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U.S. sees slow progress on COVID vaccinations for young children

 Young girl about to receive a vaccine from a medical professional
Heather Hazzen
/
SELF x American Academy of Pediatrics Vaccine Photo Project
Young girl about to receive a vaccine from a medical professional

The COVID-19 vaccine was approved for children under the age of five last month. But nationwide, only 2% of kids in that age group have received a shot so far. And only 30% of children ages 5-11 are fully vaccinated. KNAU’s Melissa Sevigny spoke with Dr. Emmy Iles of Mountain View Pediatrics in Flagstaff about the slow vaccination rates and what parents need to know.

Thankfully we know that the coronavirus disease is usually mild in children, but why should parents consider getting the coronavirus vaccine for this youngest group of children?

You are absolutely right, the vast majority of young children who develop COVID will have mild symptoms or moderate symptoms. However there have been many children in that age group who have gone on to have severe symptoms, even required hospital stays. They’ve shown, throughout the United States since the pandemic began, numbers in the thousands. Among those children, about half of them didn’t have any underlying medical conditions, so it was difficult for people to predict who is going to get really sick and who isn’t. So the COVID vaccine is the best way to protect your child from severe illness going forward.

And I want to emphasize you said protect them from severe illness, meaning they may still get sick, but it’s not going to be as bad.

Exactly. The big role of these vaccinations is to really prevent serious illness and death. The mild infections can be expected to happen, in fact they often do, but as long as we’re keeping symptoms mild, and keeping kids healthy without long term complications, we are reaching our goal.

And how do scientists know that the coronavirus vaccine is safe to give to young children?

That’s a great question. Some people feel the mRNA vaccine is a very new thing, but actually the technology for mRNA vaccines has been around since in the 1960s, and the first clinical trials they did on mRNA vaccines were in 2001. So we have actually decades of research on this technology, and specifically for the COVID vaccine we now have two years of research in the adult population….So I feel like at this point we have so much data both from the adult population as well as the older children and the teenagers to basically say it is safe to give to younger children.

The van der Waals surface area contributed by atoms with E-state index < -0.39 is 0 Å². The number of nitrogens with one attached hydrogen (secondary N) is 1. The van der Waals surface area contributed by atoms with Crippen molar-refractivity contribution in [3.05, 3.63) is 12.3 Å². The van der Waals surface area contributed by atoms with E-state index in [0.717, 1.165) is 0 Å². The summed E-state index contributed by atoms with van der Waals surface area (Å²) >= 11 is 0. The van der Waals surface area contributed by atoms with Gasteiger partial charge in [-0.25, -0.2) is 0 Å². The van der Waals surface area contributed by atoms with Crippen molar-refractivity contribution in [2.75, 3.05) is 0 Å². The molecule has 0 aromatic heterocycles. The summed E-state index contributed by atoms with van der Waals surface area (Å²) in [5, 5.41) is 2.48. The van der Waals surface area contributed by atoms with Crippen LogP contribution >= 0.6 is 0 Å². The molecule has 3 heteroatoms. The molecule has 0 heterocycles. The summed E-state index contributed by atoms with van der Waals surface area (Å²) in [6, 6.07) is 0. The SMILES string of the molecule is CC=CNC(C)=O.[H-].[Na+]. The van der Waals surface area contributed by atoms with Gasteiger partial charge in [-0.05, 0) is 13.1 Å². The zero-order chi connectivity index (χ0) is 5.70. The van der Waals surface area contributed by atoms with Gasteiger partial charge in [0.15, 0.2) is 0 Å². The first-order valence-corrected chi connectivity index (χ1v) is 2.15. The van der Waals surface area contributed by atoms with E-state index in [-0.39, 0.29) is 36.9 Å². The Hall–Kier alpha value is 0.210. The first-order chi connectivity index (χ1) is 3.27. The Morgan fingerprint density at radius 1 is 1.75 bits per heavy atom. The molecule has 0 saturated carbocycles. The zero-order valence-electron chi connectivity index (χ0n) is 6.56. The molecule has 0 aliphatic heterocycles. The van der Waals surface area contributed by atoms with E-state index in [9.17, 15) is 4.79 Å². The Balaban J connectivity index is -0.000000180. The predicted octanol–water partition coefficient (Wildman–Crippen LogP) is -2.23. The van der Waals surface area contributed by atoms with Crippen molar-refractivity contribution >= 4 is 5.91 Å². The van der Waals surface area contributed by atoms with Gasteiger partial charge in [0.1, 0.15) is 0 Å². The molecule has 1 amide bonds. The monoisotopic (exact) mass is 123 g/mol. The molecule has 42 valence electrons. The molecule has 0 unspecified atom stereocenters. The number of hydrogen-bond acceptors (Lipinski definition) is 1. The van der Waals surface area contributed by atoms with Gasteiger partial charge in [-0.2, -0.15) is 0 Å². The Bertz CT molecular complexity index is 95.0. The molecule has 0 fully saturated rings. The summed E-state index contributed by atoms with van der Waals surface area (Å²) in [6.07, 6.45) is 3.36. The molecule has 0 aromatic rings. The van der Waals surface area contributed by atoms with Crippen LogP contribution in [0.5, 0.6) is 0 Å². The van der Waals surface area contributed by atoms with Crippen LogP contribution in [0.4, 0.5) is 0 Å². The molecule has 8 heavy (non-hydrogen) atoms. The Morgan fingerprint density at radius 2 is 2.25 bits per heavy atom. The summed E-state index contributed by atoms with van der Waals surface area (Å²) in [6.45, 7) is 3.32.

For parents with young children who already have been sick with COVID, is it still a good idea to consider the vaccine?  

Definitely. The reason for that is infection with the actual virus, the immune system response is variable and unpredictable, and there have actually been studies that have shown that children, especially the ones that had mild or asymptomatic infections, did not have a robust antibody response. The other thing, too, it doesn’t tend to translate well from variant to variant. With the COVID vaccine, you can be more reassured the antibody response is much more broad, and longer lasting, and can go from variant to variant in general.

What side effects should parents look out for?

The trials for the Pfizer and Moderna vaccines both showed, overall, very minor side effects for children. The big ones tended a little bit of fatigue, a little bit of fussiness, low grade fevers, headaches, and some pain at the injection site.

I was looking at the data from the Arizona Department of Health Services and vaccine uptake for that younger group is lower than it is for the older population. What’s behind that? What concerns have you seen that parents have?

I think the biggest concern is that it’s new…. I think a lot of them rely on the fact that it’s mild in young children, and I think a lot of them don’t feel it’s necessary. Going back to the point I made before, you don’t really know what children are going to get sick and end up in the hospital. That’s why I feel like it’s an important measure to take to protect your child.

Can you talk a bit about where we’re at with the pandemic, two and a half years on, we’re all I’m sure tired of talking and thinking about this—

Oh, 100 percent. There’s a lot of COVID fatigue happening in the community and probably the world at this point. It’s important to stay vigilant. I really feel like that vaccines are going to be the solution to us moving on with this pandemic.

Dr. Iles, thank you so much for speaking with me.

No problem, thank you for having me.

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